The Franchising Code of Conduct clearly sets out the legal requirements for terminating a franchisee.

You issue a breach notice, wait 30 days, and if the franchisee does not remedy the breach, you (generally) have the right to terminate under the Franchising Code of Conduct.

In practice, however, franchisors often swing from one extreme to another when terminating franchisees. Either they procrastinate and allow debts to accrue to dangerous levels before taking action, or they issue breach notices and terminate franchisees at the slightest provocation.

Neither strategy is beneficial for the franchisor or the franchise network as a whole. So how should the franchisor decide when and how to end a franchise agreement with a franchisee? 

Visit the Franchisee

A representative from head office should visit the franchisee. An act of non-compliance reveals little information other than the fact a breach occurred. A franchisee may not have paid the franchise fee as a result of:

  • oversight;
  • temporary cash flow problems;
  • a major business crisis; or
  • a major personal crisis (e.g. a marriage breakup or family emergency).

Speaking with the franchisee can quickly get to the root of the problem and provide a much better understanding of the full picture behind the breach.

Can the Franchisee Turn the Situation Around?

Can the franchisee turn the situation around with the franchisor’s support and a mutually agreed action plan? This is a critical decision for the franchisor. Unnecessarily terminating franchisees is expensive and drives down morale in the whole network. On the other hand, delaying the termination of a hostile franchisee could drain resources chasing outstanding debts. It’s ultimately a commercial decision as to what works best for the franchise network.

What Should the Franchisor Do After They Make Their Decision?

Certain actions automatically flow from this decision.

The Franchisee Can Turn Themselves Around

The franchisor should have both parties sign a formal written action plan. If a suspension of levies (or rent) takes place as part of the arrangement, the franchisor should ensure that any agreement would not get other franchisees offside. The franchisor should also include a provision in the agreement that outlines the effects of breaching the action plan. For instance, all levies which the franchisee owes are due and payable. The agreement should also be strictly confidential.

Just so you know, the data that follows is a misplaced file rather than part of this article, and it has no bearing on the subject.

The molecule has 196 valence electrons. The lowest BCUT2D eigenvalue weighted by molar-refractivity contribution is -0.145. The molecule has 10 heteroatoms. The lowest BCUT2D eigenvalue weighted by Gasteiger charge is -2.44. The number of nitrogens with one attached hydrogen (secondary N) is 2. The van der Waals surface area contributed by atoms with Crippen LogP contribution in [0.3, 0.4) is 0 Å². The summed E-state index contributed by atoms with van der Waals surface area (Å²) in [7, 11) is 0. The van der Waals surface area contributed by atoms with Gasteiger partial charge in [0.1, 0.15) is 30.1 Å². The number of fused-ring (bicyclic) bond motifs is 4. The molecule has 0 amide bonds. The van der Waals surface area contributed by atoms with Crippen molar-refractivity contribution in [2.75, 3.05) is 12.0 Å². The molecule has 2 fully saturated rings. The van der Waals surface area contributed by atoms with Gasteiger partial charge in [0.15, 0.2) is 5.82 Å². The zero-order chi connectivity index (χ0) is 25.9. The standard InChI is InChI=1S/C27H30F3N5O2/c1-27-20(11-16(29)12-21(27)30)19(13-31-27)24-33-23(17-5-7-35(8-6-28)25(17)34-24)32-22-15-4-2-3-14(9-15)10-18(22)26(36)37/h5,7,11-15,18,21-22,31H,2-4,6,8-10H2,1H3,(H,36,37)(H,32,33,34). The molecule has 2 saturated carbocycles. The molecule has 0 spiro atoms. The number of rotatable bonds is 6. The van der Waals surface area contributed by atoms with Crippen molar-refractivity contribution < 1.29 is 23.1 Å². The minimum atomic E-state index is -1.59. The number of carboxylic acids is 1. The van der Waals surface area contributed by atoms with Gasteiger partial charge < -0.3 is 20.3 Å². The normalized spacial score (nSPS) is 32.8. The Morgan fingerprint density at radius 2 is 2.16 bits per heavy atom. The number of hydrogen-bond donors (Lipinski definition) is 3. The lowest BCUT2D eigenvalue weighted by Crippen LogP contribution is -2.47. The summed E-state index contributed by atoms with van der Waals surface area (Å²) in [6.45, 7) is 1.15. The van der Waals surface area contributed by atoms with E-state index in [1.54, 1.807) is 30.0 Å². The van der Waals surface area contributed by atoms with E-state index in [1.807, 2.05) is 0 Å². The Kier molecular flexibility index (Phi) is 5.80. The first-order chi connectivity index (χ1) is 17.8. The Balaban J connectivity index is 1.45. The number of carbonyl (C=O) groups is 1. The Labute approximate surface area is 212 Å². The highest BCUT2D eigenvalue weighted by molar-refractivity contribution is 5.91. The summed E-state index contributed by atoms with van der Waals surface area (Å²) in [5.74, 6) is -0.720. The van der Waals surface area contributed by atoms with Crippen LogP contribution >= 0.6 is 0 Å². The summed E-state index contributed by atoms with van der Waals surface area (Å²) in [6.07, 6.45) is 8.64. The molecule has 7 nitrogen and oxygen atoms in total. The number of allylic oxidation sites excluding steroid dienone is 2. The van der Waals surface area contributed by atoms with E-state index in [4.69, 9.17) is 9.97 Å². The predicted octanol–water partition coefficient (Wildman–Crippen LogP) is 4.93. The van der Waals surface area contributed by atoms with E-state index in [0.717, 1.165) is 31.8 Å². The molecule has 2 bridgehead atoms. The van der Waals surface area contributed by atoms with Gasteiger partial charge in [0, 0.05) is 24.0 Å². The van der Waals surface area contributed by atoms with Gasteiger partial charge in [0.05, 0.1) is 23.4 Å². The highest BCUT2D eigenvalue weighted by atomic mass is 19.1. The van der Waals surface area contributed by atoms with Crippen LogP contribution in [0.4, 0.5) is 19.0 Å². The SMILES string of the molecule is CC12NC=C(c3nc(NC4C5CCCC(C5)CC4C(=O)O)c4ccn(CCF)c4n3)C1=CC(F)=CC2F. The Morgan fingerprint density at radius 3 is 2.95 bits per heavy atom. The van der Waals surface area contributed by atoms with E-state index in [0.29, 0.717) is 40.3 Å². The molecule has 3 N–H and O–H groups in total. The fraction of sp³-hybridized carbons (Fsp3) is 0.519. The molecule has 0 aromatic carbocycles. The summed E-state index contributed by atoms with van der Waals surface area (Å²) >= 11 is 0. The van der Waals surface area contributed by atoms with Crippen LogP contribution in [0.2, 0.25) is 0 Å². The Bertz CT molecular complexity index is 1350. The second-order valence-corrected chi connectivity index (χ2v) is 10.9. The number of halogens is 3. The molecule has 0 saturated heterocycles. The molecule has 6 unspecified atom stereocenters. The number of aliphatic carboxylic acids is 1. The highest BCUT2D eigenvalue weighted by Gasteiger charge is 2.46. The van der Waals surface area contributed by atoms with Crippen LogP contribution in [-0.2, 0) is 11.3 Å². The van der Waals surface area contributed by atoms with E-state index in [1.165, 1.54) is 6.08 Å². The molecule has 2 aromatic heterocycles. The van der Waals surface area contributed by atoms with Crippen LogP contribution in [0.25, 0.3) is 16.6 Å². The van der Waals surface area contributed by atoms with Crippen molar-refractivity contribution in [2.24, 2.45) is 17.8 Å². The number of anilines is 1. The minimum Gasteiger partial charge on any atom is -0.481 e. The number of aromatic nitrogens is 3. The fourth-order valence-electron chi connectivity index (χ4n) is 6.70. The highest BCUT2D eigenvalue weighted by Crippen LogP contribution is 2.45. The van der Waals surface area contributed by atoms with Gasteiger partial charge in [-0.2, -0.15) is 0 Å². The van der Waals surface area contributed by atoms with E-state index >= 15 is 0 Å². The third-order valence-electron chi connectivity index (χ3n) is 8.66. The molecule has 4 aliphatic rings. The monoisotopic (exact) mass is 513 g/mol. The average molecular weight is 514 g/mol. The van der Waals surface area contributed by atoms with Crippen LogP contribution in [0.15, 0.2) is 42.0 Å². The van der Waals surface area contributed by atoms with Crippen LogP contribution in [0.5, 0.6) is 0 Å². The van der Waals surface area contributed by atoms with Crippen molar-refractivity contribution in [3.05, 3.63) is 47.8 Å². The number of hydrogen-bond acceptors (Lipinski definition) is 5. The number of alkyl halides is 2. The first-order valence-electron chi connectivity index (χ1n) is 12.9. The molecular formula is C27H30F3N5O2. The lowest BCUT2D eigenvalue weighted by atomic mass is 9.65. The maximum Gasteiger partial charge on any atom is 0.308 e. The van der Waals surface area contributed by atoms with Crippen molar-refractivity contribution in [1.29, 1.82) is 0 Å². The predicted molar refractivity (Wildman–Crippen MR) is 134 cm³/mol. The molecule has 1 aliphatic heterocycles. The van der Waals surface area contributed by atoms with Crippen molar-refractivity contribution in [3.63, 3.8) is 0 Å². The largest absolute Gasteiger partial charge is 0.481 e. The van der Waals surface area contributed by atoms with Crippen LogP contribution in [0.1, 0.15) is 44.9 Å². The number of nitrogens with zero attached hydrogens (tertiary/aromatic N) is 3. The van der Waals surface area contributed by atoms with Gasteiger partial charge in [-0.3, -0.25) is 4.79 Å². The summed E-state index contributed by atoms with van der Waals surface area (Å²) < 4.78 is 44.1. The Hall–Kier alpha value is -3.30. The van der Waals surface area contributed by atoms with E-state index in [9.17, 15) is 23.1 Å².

The Franchisee Cannot Turn Themselves Around

If the franchisor decides that the relationship has broken down for whatever reason, they should take steps to plan for sale or termination.

The franchisor should issue a breach notice, after which point the parties can discuss whether the franchisee can sell the franchise. Take care that the franchisee does not interpret the breach as the franchisor forcing them to sell. The reason for encouraging sale is to save franchisees from losing their investment. Franchisors should clearly explain that they are trying to help solve a difficult problem.

If the franchisee can achieve a sale, the franchisor should make every effort to assist in that process. Again, parties should document the arrangement in writing and address the following:

  • advertising the business for sale;
  • who will determine the price;
  • what that price will be (taking into account the current difficulties of the operation and how long the sale process will take).

What Should the Franchisor Do if the Franchisee Cannot Sell?

If the franchisee cannot sell the franchise, then (and only then) should the franchisor terminate the relationship.

Buying Back Assets

First, the franchisor must decide whether it is worth taking over the franchise business post-termination. Sometimes, the franchisor assumes that they can take over the business without compensating the franchisee. The franchisor does not need to buy the business as a going concern, but the franchisee agreement will determine how the franchisor can purchase the business’ assets and at what price.

If the franchisee has spent $400,000 on the fit-out of the store, it’s unreasonable for the franchisor to expect that they can take over the business for nothing. The franchisor should review the franchisee agreement carefully before termination, and budget for the buy back of key assets.

Taking Over the Lease

The franchisor should also consider what happens with the lease. If the franchisor has the head lease and has subleased or licensed it to the franchisee, it’s much easier to take over the business. If the franchisee holds the lease, the franchisor may not even have this option, and they face the risk of the franchisee rebranding the store and becoming a competitor. The franchisor should ensure the franchisee understands their restraint of trade clause, and that they will enforce this after termination.

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If you are a franchisor and have any questions or need assistance terminating a franchisee, get in touch with our specialist franchise lawyers on 1300 544 755.

Tim Mak
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